By: Kelly Sue DeConnick (story), Dexter Soy & Al Barrionuevo (art), Wil Quintana (colors)

The Story: Stranded with some Axis forces in Peru.  Sounds like a vacation to me.

The Review: In my view, Marvel has always lagged a bit in terms of its female characters.  While they certainly have no shortage of recognizable ladies, they’ve never managed to make the women nearly as recognizable as their male counterparts.  Nearly all the female-led titles of recent memory have been canned, leaving behind only a couple (?) ongoings today, including the subject of this review.  (By contrast, DC currently has seven.)

Captain Marvel may represent the biggest effort thus far from the House of Ideas to give Marvel its own Wonder Woman.  While Carol Danvers has always had a presence in the Avengers with all their major events, she somehow never reached the kind of widespread fame and strength you’d expect.  Writers simply didn’t seem to know what to do with her.  Giving her a promotion and a writer with a passion for the character seems like a good start.

At first glance, things look very good.  DeConnick’s familiarity with the military allows her to depict both Marvel and the WWII-era Banshees with both grace and gender-nonspecific humanity.  They carry themselves as thoroughly competent soldiers, making their sex a non-issue.  I really enjoy the Losers vibe you get from these underdogs, in a crisis situation way over their heads, and still serving to the best of their ability, right down to the rigidly sentimental, “Ladies, it’s been an honor and a privil—”

I had the bad timing of jumping on board midway, so I’m assuming I missed all the fun character work where the Banshees are concerned.  Except for Jerri Quimby, you don’t get much in the way of personality from the rest of the squadron in this issue, which is unfortunate.  And again, chalk this up to my timing, but I found myself taken aback to see Carol suddenly take off, leaving behind her new comrades to essentially save themselves, her confidence in them notwithstanding.  I really feel like I barely got to know them.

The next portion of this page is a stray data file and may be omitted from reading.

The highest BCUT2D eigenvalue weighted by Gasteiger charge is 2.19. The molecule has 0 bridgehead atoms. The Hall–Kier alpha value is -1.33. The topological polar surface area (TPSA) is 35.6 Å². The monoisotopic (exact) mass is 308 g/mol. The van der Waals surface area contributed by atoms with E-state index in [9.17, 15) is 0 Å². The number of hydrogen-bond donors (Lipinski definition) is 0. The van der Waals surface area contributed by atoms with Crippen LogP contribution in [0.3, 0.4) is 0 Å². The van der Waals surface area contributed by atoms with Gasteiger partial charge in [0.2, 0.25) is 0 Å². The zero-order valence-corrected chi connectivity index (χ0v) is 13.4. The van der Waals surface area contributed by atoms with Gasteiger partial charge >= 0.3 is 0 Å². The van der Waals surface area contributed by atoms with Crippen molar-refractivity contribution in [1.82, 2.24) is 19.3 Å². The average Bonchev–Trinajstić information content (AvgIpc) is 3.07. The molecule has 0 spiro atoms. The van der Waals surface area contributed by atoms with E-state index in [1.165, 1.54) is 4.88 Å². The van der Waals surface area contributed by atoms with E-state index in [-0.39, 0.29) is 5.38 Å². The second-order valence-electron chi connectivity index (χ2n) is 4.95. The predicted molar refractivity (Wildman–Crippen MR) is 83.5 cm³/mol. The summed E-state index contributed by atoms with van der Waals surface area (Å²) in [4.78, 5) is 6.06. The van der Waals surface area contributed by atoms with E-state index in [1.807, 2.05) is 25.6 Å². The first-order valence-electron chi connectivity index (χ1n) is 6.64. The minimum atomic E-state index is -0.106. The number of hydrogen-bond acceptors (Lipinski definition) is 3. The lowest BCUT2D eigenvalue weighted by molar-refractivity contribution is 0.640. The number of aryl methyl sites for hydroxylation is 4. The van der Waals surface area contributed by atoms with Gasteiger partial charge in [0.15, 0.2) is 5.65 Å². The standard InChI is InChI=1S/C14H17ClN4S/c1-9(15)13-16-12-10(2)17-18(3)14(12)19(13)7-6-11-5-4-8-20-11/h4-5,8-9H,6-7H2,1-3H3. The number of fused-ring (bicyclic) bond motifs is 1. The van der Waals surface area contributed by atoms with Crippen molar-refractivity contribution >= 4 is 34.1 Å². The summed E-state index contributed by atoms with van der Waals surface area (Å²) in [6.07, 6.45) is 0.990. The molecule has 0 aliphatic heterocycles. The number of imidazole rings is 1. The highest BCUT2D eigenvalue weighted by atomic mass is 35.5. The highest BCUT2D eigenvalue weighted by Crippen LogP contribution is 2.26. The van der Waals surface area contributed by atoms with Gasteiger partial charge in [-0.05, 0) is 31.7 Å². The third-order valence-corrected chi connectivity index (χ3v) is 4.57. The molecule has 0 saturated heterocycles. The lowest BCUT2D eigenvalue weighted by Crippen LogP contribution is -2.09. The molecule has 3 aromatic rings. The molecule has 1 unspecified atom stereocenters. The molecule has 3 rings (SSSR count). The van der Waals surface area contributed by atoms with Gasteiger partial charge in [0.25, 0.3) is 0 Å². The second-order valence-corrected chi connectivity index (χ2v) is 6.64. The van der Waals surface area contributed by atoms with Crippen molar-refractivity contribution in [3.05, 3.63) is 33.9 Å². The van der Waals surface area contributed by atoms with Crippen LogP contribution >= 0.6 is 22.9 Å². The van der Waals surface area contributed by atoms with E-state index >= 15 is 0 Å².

On the plus side, we move from one band of fly girls to another, and this one seems as gutsy and determined as the last, only more outgoing and confident.  While the Banshees, being first-gen lady pilots, seem earnest and committed to their jobs, Helen Cobb and her pals behave like their jobs are a natural fact of life, not a reward they must re-earn.  They have the freedom to poke fun at their male “superiors” without anger, but this is still a long ways from getting the plum positions they feel entitled to.  And therein, perhaps, lies the whole point of Carol’s time-traveling quest: to show the past the fruits of the present.

Soy’s painted style looks a bit too posed and static, the way all these kinds of art tend to look.  At times, they appear more like a string of Deviantart pieces cobbled together, but that doesn’t take away from their lushness.  At any rate, Soy proves adept not only at the dramatic moments, but at sci-fi action as well.  For my money, I tend to prefer Barrionuevo’s stuff; his characters simply look more human, with inner personality radiating from them.  Even among the Banshees, Soy depicts them with the chill of strangers, but Barrionuevo’s women are warm and familiar, even with the non-speaking bartender at their local watering hole.

Conclusion: A feminist story, but one remarkably free of anger or self-righteousness.  A little difficult to access for the new reader, but otherwise an easy, solid read.

Grade: B

– Minhquan Nguyen

Some Musings: – DeConnick knows who her audience is: “You ever accidentally poked your mascara wand in your eye?  No?  Well, doesn’t matter.  This is gonna be way worse.”

– I appreciate it only takes Helen Cobb two cards to turn an entire hand around.  Lucky woman.